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FOOD Chemistry

Minor Nutrients
Jan 16, 2012

CHE 462 Food Engineering

FOODS Major Constituents

Water 3 major groups of constituents : CARBOHYDRATES PROTEINS FATS

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FOODS Minor Constituents

Vitamins Enzymes Emulsifiers Acids Antioxidants Colours Flavours Sweeteners Gums (hydrocolloids)

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Mainly from natural plants and animal pigments:

Chlorophyll Green to lettuce, peas,. CaroteneOrange to carrots, corn. Lycopene Red to tomatoes, watermelon.. Anthocyanins Purple to grapes, blueberries.. Oxymyoglobin Red to meats

Natural pigments are highly susceptible to chemical changes, e.g. fruit ripening & meat ageing; sensitive to excessive heat; Chopping & grinding ruptures tissue cells pigments leach out get destroyed on contact with air.
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Food colour may be controlled :

Sugars caramelize and change colour when heated. Examples of caramelization: Darkening of maple syrup, Colour on toasted bread, Brown colour on caramel candy

Maillard reaction or Browning reaction occurs when dark colours result from interactions between proteins (amino acid group) and Reducing Sugars
e.g. darkening of dried milk on long storage.

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FLAVOURS & AROMA Very complex subject in food processing e.g. In Coffee Over 800 constituents identified for flavour and aroma. Organics sensitive to air, heat are interacting with one another. Best coffee within first 15 mins. Cured meat Flavour (U of T Research)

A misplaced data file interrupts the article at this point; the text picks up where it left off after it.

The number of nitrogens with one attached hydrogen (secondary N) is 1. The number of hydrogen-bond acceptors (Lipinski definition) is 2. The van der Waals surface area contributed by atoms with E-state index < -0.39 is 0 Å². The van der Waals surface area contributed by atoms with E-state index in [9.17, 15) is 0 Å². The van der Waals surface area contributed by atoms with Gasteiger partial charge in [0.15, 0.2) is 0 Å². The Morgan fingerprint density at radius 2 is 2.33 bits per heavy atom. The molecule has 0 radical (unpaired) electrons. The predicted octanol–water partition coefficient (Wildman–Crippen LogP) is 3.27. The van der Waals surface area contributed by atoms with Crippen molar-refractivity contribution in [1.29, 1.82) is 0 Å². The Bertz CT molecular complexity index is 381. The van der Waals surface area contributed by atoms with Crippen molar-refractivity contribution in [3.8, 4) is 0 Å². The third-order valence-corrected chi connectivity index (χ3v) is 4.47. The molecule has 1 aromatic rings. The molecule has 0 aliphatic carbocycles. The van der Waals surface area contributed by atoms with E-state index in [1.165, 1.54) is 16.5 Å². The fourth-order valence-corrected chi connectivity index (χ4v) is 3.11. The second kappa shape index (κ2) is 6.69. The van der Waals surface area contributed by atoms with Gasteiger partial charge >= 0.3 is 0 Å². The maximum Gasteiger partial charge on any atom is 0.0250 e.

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Prevention of oxidation in cured meat

U of T Research

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Occur naturally in fruits, e.g. Citric acid in oranges & lemon, Malic acid in apples, Tartaric acid in grapes; They provide tartness & slow down spoilage; Fermentation to produce acid to impart flavour & quality:

sauerkraut from cabbage vinegar from apple juice bacterial starter culture added to milk, in cheese making, to produce lactic acid for curd formation & preservation of the curd against bacterial spoilage.

They also have textural effect in food systems due to reaction with proteins, starches, pectins, gums & other food consttuents

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Food Safety aspect

Clostridium Botulinum under anaerobic conditions & pH > 4.6 can produce lethal toxin. C. Botulinum does not grow in food with organic acids and a pH < 4.6;

Listeria categorization of food based on pH

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Many food constituents are adversely affected by oxygen in air fats & oils become rancid, carotenes which yields vitamin A & ascorbic acid (vitamin C) diminish in their vitamin activity; Cu, Fe & some metals are strong catalysts of oxidation stainless steel processing equipment are preferred; Natural anti-oxidants present in food include

Lecithin also an emulsifier, Vitamins C & E, Certain sulphur containing amino acids;

Most effective anti-oxidants are synthetic approved by the Food & Drug Admin. (FDA).
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Biological catalysts that promote a variety of biochemical reactions, e.g.
Enzymes Found in Amylase Saliva Action digestion of starch in the mouth

Pepsin Lipase

Gastric Juice Liver

digestion of protein digestion of fat

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Aspartame Sucralose Ace-K

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Pectin Guar gum Carob bean gum Carrageenan Xanthan gum
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Foods areFuel for chemical energy to the body. Major sources of Energy Carbohydrates,Fats,Proteins Energy value of Foods [=] Calories Total Potential Energy (TPE) determined by bomb calorimetry Calorific Energy (CE) derivable by animals or humans Usually CE < TPE